A former United States astronaut has warned Northland refinery workers that a gung-ho attitude to risk is the biggest threat to their safety.
Colonel Mike Mullane lost close astronaut friends in January 1986 when the Challenger space shuttle exploded shortly after take-off, killing its crew of seven.
He's in New Zealand this week, at the invitation of the New Zealand Refining Company, talking to business leaders, and workers about how and why that happened.
The 71-year-old former fighter-pilot and astronaut was just 30 when his friends died on the Challenger.
The mechanical cause was the failure of the now infamous O-rings on the rocket boosters in cold conditions.
But Colonel Mullane said the underlying cause was pressure on NASA to push the limits.
"If you want my opinion, the root cause was a programme with an unattainable schedule.
"One of the findings of the Rogers Commission (after the disaster) was they were trying to expand the flight rate to 24 missions a year and the vehicle was not the simple, cheap, easy-to-operate vehicle that they hoped would sustain a flight rate like that."
The inquiry found people were being "buried" by the schedule, not having time to investigate a problem arising in one flight before having to deal with the next.
Mr Mullane said the astronauts never knew that engineers had been warning NASA the O-Rings could fail with disastrous consequences.
He said the enthusiasm of the astronauts for the Space Shuttle project only added to what the inquiry called "Go Fever".
"Because astronauts, frankly, were in the mode of 'Let's fly!' "
Astronauts had not known about the O-ring problem but they contributed to the general sense of urgency, Colonel Mullane said.
"Astronauts would sit around in meetings and there would be some issue associated with a delay, say, to do something on the Orbiter, and our sense was 'How long is this going to delay if we do this?'
"So even astronauts were adding to this incredible pressure that was just crushing the team."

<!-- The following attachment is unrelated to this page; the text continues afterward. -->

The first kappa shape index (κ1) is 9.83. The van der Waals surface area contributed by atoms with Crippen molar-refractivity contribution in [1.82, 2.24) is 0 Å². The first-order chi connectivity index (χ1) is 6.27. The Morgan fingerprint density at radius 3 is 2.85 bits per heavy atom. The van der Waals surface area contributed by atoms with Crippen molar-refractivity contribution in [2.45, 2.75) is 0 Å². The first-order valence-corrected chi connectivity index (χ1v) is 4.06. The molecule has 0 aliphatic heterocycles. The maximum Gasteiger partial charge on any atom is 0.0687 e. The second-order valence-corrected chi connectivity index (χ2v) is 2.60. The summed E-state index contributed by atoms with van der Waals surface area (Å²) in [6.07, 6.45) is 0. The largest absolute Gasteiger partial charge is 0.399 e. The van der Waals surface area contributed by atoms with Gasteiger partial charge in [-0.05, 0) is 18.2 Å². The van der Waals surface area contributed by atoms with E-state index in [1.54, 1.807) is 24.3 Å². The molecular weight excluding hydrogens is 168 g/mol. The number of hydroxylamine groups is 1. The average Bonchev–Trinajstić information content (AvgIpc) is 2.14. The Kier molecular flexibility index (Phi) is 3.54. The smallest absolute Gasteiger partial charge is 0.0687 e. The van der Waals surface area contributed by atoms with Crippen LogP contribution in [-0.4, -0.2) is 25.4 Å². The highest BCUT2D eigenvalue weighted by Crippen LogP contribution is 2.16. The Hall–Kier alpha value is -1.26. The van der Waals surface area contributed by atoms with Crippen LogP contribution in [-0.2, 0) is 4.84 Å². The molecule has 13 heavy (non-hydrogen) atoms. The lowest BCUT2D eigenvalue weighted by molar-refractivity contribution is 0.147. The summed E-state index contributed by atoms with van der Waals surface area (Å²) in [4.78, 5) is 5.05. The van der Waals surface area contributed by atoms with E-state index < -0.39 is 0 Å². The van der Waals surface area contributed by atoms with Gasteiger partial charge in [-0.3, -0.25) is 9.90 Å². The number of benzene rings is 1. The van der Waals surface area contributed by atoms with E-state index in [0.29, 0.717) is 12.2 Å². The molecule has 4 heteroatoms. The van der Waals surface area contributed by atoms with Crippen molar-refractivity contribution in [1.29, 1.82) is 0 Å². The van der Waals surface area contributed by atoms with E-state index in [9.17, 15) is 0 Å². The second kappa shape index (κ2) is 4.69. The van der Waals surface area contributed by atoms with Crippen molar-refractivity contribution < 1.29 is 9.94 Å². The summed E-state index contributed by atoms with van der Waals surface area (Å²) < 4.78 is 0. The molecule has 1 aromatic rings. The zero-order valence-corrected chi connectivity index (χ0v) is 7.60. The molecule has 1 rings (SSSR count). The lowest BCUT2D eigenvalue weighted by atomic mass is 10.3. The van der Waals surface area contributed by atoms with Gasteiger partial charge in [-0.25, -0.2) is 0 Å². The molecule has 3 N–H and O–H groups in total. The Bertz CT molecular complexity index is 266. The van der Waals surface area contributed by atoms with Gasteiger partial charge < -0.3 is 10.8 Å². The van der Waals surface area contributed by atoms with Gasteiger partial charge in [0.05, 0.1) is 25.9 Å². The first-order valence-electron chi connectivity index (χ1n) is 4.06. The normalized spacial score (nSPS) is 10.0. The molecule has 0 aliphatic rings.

He said NASA had a great team but incrementally team members began short-cutting best practice, and normalising deviation from it, accepting risky practice as the norm.
In the years since Challenger turned into a fireball, those are the message Colonel Mullane's been ramming home to bosses and workers around the world - in his post-NASA career as a motivational writer and speaker.
"If it can happen to a world-class team like Nasa, it can happen to you," he warns.
Colonel Mullane said workers should stand back, examine what they were doing, make sure they were doing it by the book and follow best practice religiously.
"Because that's how you stay safe in hazardous environments."
The New Zealand Refining Company sponsored Colonel Mulane's visit to New Zealand after its health and safety manager, Julian Young, heard him speak in the US.
Mr Young said it was important that workers felt able to take ownership of safety risks, look out for their mates as well as themselves, and resist complacency, especially when there had been a long period without any accidents.
"You see it in day-to-day life: people say, 'well, it's never happened to me, so we don't need that' and that's an ongoing battle.
"And with Pike River, when we lost 29 people, it would be disrespectful not to embrace the learnings of what happened that day," Mr Young said.
NZ Refining's general manager Sjoerd Post said the company had an excellent safety record, and nothing less would be acceptable given the hazards of oil refining.
He said the company held regular presentations by guest speakers to keep safety awareness high, but staff had been especially riveted by the former astronaut.
"We had young women and men coming up for selfies with Mike.
"People talking to us afterwards said they really saw the read-across from one hazardous industry to another and a number of things really resonated," Mr Post said.
Colonel Mullane will be speaking this week to school children and various business groups, at presentations organised by the co-sponsor of his visit, the Business Leaders' Health and Safety Forum.